Residents of a small Michigan town who were outraged by the township board’s recent decision to partner with a Chinese firm have filed formal paperwork to recall them.
In December 2020, the Green Charter Township Board members agreed, more than two years before, to a $2 Billion deal with Gotion, Inc., an electric vehicle battery manufacturer in China. Gotion, a company based in Silicon Valley with a parent in China, has promised to bring 2,300 jobs to Mecosta County.
Mecosta County is located in rural Michigan, about an hour’s drive north of Grand Rapids. Nearly 10% of its residents live below poverty level. Some residents were attracted by the prospect that a manufacturing plant would be built in their community, and they could expect to find thousands of well-paying jobs.
However, many were not. Many residents of the area are so upset by the potential partnership with Gotion, that the township board was forced to hold its meeting outside earlier this month because its meeting room couldn’t accommodate everyone. The two main concerns of those who oppose Gotion are the company’s affiliation with China’s Communist Party, and the possible risks the plant could pose to the environment or military integrity.
Many residents are particularly concerned by a clause in the corporate documents of Gotion. One Gotion document stated: “The company must establish a party organization, and conduct party activities according to the Constitution of the Communist Party of China.” The company must ensure that the necessary conditions are in place for party activities.
Gotion’s representatives claim that the hype surrounding this clause is overblown. Has the Communist Party infiltrated this company? Chuck Thelen is vice president of Gotion North American operations. He said that the Communist Party had not penetrated this company. Do we have articles that require a certain paragraph, or do you not conduct business in China? It’s a corporate culture, yes.
Thelen said at a public meeting of information on April 5 that “despite what current politicians may claim,” there is no communist conspiracy within Gotion.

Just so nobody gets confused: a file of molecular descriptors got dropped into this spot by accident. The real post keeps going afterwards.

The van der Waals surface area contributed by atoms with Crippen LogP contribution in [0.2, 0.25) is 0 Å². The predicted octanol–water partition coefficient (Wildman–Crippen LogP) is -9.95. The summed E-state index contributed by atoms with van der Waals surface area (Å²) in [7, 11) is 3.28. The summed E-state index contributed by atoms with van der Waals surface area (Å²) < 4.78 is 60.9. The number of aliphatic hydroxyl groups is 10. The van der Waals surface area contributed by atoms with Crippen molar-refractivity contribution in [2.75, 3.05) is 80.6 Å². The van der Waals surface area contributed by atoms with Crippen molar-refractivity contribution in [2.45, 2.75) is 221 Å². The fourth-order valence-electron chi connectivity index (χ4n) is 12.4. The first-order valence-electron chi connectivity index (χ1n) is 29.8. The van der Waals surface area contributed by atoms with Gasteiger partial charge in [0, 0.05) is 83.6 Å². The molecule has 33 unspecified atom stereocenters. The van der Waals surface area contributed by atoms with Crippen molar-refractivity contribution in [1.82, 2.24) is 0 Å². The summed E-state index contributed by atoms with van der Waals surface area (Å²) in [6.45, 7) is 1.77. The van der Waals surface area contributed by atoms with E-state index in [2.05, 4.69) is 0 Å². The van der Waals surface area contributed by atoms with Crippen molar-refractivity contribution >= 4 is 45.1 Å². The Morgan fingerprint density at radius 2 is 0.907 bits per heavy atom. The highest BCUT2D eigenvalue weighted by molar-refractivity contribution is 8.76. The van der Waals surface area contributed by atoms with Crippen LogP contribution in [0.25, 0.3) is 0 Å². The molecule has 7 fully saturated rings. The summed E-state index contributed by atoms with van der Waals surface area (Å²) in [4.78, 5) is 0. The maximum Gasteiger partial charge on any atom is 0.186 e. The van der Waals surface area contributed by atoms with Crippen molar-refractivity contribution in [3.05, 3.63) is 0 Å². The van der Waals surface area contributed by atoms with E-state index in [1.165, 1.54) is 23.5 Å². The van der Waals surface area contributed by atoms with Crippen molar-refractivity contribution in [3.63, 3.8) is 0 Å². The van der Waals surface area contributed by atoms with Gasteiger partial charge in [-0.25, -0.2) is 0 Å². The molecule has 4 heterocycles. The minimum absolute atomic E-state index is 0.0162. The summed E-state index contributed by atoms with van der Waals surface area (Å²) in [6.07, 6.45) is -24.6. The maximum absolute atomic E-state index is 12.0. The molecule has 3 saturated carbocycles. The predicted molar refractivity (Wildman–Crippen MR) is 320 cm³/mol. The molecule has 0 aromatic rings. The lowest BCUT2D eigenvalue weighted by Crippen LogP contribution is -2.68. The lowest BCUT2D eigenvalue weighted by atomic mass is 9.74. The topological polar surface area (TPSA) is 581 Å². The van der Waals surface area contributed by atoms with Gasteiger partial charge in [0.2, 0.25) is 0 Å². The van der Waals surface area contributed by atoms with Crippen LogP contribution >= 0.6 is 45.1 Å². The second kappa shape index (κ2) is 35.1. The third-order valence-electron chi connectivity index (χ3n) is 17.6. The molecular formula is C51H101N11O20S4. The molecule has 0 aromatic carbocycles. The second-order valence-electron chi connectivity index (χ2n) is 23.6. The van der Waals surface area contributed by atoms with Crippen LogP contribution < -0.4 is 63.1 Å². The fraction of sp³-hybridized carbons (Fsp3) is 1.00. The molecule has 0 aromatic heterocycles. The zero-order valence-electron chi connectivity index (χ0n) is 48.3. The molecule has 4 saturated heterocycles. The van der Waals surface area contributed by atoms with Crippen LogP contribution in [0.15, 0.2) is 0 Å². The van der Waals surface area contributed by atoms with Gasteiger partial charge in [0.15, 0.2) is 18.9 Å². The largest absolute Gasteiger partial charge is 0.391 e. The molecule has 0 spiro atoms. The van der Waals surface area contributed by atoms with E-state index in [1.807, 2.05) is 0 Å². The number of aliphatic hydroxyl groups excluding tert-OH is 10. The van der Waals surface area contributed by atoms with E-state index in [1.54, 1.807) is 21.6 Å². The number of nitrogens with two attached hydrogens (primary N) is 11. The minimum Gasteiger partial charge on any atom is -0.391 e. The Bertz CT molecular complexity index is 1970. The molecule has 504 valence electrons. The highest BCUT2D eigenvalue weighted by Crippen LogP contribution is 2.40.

Many residents are still unconvinced. “China is the number one enemy!” One man shouted this at a meeting. Another resident said, “My family fought against communism and now you are bringing it here.”
Others believe the toxic wastes from the plant could harm the environment. Dick Clark, 64 of a nearby township, said, “I do not want our rivers polluted.” “I do not want to pollute our air.” This is a beautiful country. “I don’t want to see it destroyed.” Chris Ward, 49 of Green Charter, said she was concerned about “the effect on the environment, water, and politics.”
Politics appears to have played a major role in the decision to bring Gotion to rural Michigan. Gotion representatives approached Green Charter Trustee Dale Jernstadt, offering to purchase some of his property for the construction of the facility. Jernstadt is not saying whether he accepted the offer. However, he abstained from voting on the Gotion project.
Gotion has also approached other residents about selling their property. Some residents were offered up to three times the market value of their land and given only a few hours before they had to decide to sell. It is not known how many residents have sold their property to Gotion, as they are bound by non-disclosure agreements.
Many opponents of the partnership, in addition to environmental concerns and Chinese land seizures, have noted that Camp Grayling is only 100 miles away from the proposed location for the Gotion plant. This is where Michigan National Guard members train Taiwanese members. They say that this proximity could pose a threat to the United States’ security and the security of its allies.
Residents are angry for a variety of reasons. They may be concerned that a CCP affiliate may purchase significant farmland in the area to build an industrial plant that could harm both community health and environmental safety. They’re so upset that they have begun to recall those who approved the partnership with Gotion.
The paperwork to recall the seven Green Charter members was submitted on Friday by Mecosta County: James Peek (Treasurer), Gary Todd (Clerk), Dale Jernstadt and Roger Carroll, Clerk Janet Clark, Treasurer Denise MacFarlane, and Supervisor James Chapman. The county must meet within the next three week to “approve the accuracy” of the language on the petitions. If the petitions are approved, organizers can begin collecting signatures to force a recall vote.
The dialogue between Green Charter members and residents became increasingly tense in the past few months. In a recent meeting, Supervisor Chapman snapped at a resident who wanted to ask “a quick question”. Trustee Jernstadt called a female resident angry a “b ****”” under his breath. Twitter videos show clips of these exchanges:
Some officials claim that paid agitators are behind the recall campaign. Jerrilynn Strength, chair of the Mecosta County Board of Commissioners claimed that “professional pickupers” were trying derail “a wonderful opportunity for people in Mecosta County, and the surrounding areas.”
A resident apologized for the comments made by his neighbors. Dominic Pace said, “I’ll take my minute to apologize for the negative comments made by your neighbors. I am sorry you have to sit here tonight to have your integrity questioned and called names.” “… “…